May 11, 2012 The importance of localisation in Japan

Francis Fung
International Business Manager
User Experience Department

Juu nin to iro – old Japanese proverb

Literally translated it means "Ten people, ten colours" or as we would it is known in the West, "Different strokes for different folks". That couldn't be more true when it comes to UX and web design for the Japanese market.

Recently, I was lucky enough to attend the UX Masterclass 2012 in Johannesburg, South Africa.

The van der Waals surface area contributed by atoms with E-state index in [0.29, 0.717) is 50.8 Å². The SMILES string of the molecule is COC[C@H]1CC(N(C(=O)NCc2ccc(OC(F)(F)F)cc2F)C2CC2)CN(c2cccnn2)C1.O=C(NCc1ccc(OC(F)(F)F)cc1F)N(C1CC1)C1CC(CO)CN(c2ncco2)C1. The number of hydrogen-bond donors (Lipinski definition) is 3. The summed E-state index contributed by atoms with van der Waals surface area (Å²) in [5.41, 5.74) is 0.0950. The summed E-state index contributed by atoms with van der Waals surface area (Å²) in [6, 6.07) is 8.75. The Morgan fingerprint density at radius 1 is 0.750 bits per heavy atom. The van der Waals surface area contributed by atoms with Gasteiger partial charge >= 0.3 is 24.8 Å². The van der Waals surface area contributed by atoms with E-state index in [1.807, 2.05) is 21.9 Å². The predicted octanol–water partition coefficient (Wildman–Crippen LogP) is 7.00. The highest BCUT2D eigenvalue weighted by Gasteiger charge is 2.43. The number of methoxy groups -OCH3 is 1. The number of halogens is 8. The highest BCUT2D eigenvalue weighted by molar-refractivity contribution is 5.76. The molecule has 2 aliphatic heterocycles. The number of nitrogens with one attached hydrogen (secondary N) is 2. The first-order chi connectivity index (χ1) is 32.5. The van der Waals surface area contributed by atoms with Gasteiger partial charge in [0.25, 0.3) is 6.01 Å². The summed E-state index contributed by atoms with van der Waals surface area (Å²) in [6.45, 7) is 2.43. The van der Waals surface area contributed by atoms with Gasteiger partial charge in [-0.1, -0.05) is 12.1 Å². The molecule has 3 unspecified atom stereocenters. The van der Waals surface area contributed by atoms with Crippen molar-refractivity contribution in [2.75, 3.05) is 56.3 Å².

The UX Masterclass is a bi-annual event organised by the UXalliance (a global collective of 25 UX companies), in which people interested in UX can gather to attend presentations, meet fellow practitioners and exchange ideas. Key speakers attend from all around the globe, and the final presentation of the UX Masterclass is always the "Around the World Panel". This presentation is made up of smaller speeches given by various speakers representing the country they are based in. Topics covered include interesting customs, UX and design trends in each country. Seeing all the countries lined up one after another makes one realise that the way each country uses the internet and how websites are designed for each country varies; however none more so than Japan.